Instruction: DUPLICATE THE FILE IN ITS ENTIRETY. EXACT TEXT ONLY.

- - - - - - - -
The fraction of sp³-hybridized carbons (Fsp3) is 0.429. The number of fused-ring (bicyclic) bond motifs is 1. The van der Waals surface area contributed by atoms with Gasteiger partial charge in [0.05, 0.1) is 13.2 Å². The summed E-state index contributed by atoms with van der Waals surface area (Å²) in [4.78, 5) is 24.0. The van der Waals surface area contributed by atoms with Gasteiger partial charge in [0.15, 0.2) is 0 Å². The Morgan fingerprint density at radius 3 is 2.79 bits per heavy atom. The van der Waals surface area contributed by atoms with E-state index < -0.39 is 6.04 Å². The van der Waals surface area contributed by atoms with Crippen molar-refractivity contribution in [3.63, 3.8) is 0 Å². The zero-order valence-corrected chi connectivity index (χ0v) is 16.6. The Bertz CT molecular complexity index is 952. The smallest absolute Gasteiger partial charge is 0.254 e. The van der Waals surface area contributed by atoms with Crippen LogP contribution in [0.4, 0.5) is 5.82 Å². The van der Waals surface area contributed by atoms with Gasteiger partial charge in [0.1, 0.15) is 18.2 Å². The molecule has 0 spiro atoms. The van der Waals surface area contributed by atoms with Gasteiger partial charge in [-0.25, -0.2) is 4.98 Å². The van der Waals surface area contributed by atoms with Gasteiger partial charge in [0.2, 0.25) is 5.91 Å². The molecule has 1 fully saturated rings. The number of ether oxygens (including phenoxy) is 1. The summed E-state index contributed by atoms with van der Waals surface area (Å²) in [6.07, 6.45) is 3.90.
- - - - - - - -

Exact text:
The fraction of sp³-hybridized carbons (Fsp3) is 0.429. The number of fused-ring (bicyclic) bond motifs is 1. The van der Waals surface area contributed by atoms with Gasteiger partial charge in [0.05, 0.1) is 13.2 Å². The summed E-state index contributed by atoms with van der Waals surface area (Å²) in [4.78, 5) is 24.0. The van der Waals surface area contributed by atoms with Gasteiger partial charge in [0.15, 0.2) is 0 Å². The Morgan fingerprint density at radius 3 is 2.79 bits per heavy atom. The van der Waals surface area contributed by atoms with E-state index < -0.39 is 6.04 Å². The van der Waals surface area contributed by atoms with Crippen molar-refractivity contribution in [3.63, 3.8) is 0 Å². The zero-order valence-corrected chi connectivity index (χ0v) is 16.6. The Bertz CT molecular complexity index is 952. The smallest absolute Gasteiger partial charge is 0.254 e. The van der Waals surface area contributed by atoms with Crippen LogP contribution in [0.4, 0.5) is 5.82 Å². The van der Waals surface area contributed by atoms with Gasteiger partial charge in [0.1, 0.15) is 18.2 Å². The molecule has 0 spiro atoms. The van der Waals surface area contributed by atoms with Gasteiger partial charge in [-0.25, -0.2) is 4.98 Å². The van der Waals surface area contributed by atoms with Gasteiger partial charge in [0.2, 0.25) is 5.91 Å². The molecule has 1 fully saturated rings. The number of ether oxygens (including phenoxy) is 1. The summed E-state index contributed by atoms with van der Waals surface area (Å²) in [6.07, 6.45) is 3.90.